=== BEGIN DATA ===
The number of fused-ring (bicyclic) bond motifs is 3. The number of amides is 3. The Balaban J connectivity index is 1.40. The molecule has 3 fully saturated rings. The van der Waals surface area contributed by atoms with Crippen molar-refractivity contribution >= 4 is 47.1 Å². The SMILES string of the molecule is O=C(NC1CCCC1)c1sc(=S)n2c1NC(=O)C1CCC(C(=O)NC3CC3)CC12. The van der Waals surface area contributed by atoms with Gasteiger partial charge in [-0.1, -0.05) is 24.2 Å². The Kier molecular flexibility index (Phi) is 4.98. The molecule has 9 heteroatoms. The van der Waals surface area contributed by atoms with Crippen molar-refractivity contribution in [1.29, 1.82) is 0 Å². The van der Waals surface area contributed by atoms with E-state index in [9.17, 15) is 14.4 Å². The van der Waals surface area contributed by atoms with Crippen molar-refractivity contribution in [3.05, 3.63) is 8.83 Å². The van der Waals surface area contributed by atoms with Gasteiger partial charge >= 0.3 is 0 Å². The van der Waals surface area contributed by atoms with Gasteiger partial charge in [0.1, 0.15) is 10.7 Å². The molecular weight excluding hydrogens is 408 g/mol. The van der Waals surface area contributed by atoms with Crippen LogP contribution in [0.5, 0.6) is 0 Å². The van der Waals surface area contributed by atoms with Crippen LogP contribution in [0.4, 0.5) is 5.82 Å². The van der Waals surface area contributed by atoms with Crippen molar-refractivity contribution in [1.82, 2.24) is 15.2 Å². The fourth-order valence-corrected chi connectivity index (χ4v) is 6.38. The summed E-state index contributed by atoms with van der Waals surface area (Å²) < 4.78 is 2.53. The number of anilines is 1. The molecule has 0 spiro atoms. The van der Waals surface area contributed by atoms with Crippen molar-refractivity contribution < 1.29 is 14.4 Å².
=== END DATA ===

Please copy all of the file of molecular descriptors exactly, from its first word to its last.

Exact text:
The number of fused-ring (bicyclic) bond motifs is 3. The number of amides is 3. The Balaban J connectivity index is 1.40. The molecule has 3 fully saturated rings. The van der Waals surface area contributed by atoms with Crippen molar-refractivity contribution >= 4 is 47.1 Å². The SMILES string of the molecule is O=C(NC1CCCC1)c1sc(=S)n2c1NC(=O)C1CCC(C(=O)NC3CC3)CC12. The van der Waals surface area contributed by atoms with Gasteiger partial charge in [-0.1, -0.05) is 24.2 Å². The Kier molecular flexibility index (Phi) is 4.98. The molecule has 9 heteroatoms. The van der Waals surface area contributed by atoms with Crippen molar-refractivity contribution in [1.29, 1.82) is 0 Å². The van der Waals surface area contributed by atoms with E-state index in [9.17, 15) is 14.4 Å². The van der Waals surface area contributed by atoms with Crippen molar-refractivity contribution in [3.05, 3.63) is 8.83 Å². The van der Waals surface area contributed by atoms with Gasteiger partial charge >= 0.3 is 0 Å². The van der Waals surface area contributed by atoms with Gasteiger partial charge in [0.1, 0.15) is 10.7 Å². The molecular weight excluding hydrogens is 408 g/mol. The van der Waals surface area contributed by atoms with Crippen LogP contribution in [0.5, 0.6) is 0 Å². The van der Waals surface area contributed by atoms with Crippen LogP contribution in [0.4, 0.5) is 5.82 Å². The van der Waals surface area contributed by atoms with Crippen molar-refractivity contribution in [1.82, 2.24) is 15.2 Å². The fourth-order valence-corrected chi connectivity index (χ4v) is 6.38. The summed E-state index contributed by atoms with van der Waals surface area (Å²) < 4.78 is 2.53. The number of anilines is 1. The molecule has 0 spiro atoms. The van der Waals surface area contributed by atoms with Crippen molar-refractivity contribution < 1.29 is 14.4 Å².